Continue Reading on Patch

Why Women Are Biking in Record Numbers in N.Y.C.

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Every day when Betty Cheong walked from the subway to her office in Lower Manhattan, she passed a haunting reminder of the dangers of cycling in New York: a bicycle painted white and adorned with flowers, propped against a pole, marking the spot where a cyclist had been killed.

The sight alone was enough to keep her off a bike.

Then the pandemic hit, emptying the subway of wary riders and draining the streets of traffic. Cycling suddenly seemed like a safer way to get around: In April, Ms. Cheong started using the city’s bike-sharing program. Then, she started participating in bike protests. In July, she bought a bike of her own.

“The more I biked, the more confident I got about biking in the city,” Ms. Cheong said.

Continue Reading on New York Times


in Health

The Poughkeepsie Joint Water Board is notifying customers on severely restricted sodium diets, that due to the current drought there is an increase in sodium levels in the treated water supply.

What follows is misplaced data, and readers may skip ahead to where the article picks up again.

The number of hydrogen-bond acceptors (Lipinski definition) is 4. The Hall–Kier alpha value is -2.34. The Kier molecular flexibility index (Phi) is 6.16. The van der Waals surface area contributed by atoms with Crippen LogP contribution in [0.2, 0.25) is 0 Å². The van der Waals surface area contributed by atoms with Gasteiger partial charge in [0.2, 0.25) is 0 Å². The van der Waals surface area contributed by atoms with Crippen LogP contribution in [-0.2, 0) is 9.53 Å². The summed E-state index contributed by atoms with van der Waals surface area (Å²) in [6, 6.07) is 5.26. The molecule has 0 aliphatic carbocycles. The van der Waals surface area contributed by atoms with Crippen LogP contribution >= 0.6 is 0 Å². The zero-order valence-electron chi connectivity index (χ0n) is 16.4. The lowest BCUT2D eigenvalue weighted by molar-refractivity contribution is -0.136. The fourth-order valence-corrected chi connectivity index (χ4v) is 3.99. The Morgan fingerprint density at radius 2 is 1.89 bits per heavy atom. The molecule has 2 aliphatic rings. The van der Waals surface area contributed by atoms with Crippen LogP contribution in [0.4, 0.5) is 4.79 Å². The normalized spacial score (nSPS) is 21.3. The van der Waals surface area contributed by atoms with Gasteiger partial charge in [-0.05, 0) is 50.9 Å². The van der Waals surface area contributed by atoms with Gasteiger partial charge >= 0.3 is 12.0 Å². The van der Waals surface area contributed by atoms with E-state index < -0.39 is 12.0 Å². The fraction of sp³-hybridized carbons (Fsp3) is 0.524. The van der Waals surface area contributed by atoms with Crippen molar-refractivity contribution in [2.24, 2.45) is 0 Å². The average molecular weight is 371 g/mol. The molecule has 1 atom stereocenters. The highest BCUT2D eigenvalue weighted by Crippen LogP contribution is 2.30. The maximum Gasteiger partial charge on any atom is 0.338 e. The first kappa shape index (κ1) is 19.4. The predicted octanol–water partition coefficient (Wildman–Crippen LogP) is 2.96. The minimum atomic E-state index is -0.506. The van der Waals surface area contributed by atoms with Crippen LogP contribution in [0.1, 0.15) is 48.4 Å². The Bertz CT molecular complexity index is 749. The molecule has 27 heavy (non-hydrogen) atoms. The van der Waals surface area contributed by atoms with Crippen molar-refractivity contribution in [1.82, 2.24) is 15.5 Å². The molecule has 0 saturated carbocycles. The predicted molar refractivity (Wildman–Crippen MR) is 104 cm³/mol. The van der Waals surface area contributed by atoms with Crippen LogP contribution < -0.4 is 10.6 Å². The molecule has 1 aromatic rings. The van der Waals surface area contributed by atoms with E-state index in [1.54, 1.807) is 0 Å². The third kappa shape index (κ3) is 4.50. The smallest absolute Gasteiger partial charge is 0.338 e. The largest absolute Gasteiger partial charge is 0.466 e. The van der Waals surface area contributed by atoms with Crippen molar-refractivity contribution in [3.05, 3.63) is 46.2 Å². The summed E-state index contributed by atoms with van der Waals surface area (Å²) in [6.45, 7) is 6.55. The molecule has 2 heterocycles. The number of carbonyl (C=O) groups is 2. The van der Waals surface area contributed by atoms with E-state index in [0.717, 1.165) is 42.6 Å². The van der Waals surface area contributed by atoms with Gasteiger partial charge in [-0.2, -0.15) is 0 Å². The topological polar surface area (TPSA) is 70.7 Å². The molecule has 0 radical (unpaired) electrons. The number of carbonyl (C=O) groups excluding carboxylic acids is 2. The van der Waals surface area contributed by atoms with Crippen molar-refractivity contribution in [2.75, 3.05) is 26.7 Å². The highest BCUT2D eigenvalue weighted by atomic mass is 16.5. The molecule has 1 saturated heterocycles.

The increased sodium levels are a result of reduced Hudson River flows caused by the drought. Current sodium levels have increased to greater than 50 mg/L according to a press release. Additional information will follow if the sodium level exceeds 100 mg/L.

Customers should seek out low sodium bottled water for their drinking water if they have health conditions that necessitate reduced sodium intake until further notice, according to City officials.

Continue Reading on Hudson Valley Post

‘World-Renowned’ Child Care Services Now Open In Hudson Valley

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A pediatric emergency room and inpatient care services opened earlier this month at MidHudson Regional Hospital in Poughkeepsie, in association with Maria Fareri Children’s Hospital, the Hudson Valley’s only acute care children’s hospital. Both organizations are members of the Westchester Medical Center Health Network (WMCHealth). The new services will be known as Maria Fareri Children’s Healthcare Services at MidHudson Regional Hospital.

“Maria Fareri Children’s Healthcare Services at MidHudson Regional Hospital will provide local families with the security of a continuum of care for their children,” said Michael D. Israel, President and CEO of WMCHealth. “Maria Fareri Children’s Hospital is world-renowned for care and now local families will have direct, immediate access to pediatric services closer to home. We are pleased to be able to make this level of care more accessible our community.”

Continue Reading on Hudson Valley Post